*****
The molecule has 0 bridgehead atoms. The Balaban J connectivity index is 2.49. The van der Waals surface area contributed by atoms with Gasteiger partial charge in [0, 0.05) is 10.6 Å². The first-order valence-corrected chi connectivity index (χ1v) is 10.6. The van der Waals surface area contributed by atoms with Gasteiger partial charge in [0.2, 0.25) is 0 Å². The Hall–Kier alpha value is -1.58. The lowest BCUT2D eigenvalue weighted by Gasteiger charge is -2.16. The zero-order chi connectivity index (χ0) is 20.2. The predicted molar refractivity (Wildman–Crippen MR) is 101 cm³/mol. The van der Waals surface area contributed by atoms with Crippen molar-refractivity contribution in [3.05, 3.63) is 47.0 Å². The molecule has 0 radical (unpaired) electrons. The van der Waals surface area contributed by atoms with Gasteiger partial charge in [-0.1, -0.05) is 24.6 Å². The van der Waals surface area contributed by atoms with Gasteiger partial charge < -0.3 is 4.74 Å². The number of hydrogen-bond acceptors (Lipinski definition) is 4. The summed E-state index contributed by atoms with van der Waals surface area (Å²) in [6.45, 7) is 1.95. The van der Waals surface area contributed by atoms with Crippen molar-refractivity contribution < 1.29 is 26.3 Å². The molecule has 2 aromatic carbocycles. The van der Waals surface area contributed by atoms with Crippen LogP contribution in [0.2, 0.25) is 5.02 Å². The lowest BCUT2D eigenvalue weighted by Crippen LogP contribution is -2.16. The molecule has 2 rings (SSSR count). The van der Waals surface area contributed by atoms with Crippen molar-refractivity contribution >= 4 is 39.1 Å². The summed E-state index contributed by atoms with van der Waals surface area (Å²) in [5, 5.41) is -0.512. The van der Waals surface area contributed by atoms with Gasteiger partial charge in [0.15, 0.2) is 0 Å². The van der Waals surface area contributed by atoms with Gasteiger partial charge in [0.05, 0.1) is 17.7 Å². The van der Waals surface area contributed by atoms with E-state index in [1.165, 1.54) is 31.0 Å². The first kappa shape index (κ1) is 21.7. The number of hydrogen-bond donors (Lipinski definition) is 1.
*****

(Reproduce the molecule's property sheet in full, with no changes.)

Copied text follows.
The molecule has 0 bridgehead atoms. The Balaban J connectivity index is 2.49. The van der Waals surface area contributed by atoms with Gasteiger partial charge in [0, 0.05) is 10.6 Å². The first-order valence-corrected chi connectivity index (χ1v) is 10.6. The van der Waals surface area contributed by atoms with Gasteiger partial charge in [0.2, 0.25) is 0 Å². The Hall–Kier alpha value is -1.58. The lowest BCUT2D eigenvalue weighted by Gasteiger charge is -2.16. The zero-order chi connectivity index (χ0) is 20.2. The predicted molar refractivity (Wildman–Crippen MR) is 101 cm³/mol. The van der Waals surface area contributed by atoms with Crippen molar-refractivity contribution in [3.05, 3.63) is 47.0 Å². The molecule has 0 radical (unpaired) electrons. The van der Waals surface area contributed by atoms with Gasteiger partial charge in [-0.1, -0.05) is 24.6 Å². The van der Waals surface area contributed by atoms with Gasteiger partial charge < -0.3 is 4.74 Å². The number of hydrogen-bond acceptors (Lipinski definition) is 4. The summed E-state index contributed by atoms with van der Waals surface area (Å²) in [6.45, 7) is 1.95. The van der Waals surface area contributed by atoms with Crippen molar-refractivity contribution < 1.29 is 26.3 Å². The molecule has 2 aromatic carbocycles. The van der Waals surface area contributed by atoms with Crippen LogP contribution in [0.2, 0.25) is 5.02 Å². The lowest BCUT2D eigenvalue weighted by Crippen LogP contribution is -2.16. The molecule has 2 rings (SSSR count). The van der Waals surface area contributed by atoms with Crippen molar-refractivity contribution >= 4 is 39.1 Å². The summed E-state index contributed by atoms with van der Waals surface area (Å²) in [5, 5.41) is -0.512. The van der Waals surface area contributed by atoms with Gasteiger partial charge in [0.15, 0.2) is 0 Å². The van der Waals surface area contributed by atoms with Gasteiger partial charge in [0.05, 0.1) is 17.7 Å². The van der Waals surface area contributed by atoms with E-state index in [1.165, 1.54) is 31.0 Å². The first kappa shape index (κ1) is 21.7. The number of hydrogen-bond donors (Lipinski definition) is 1.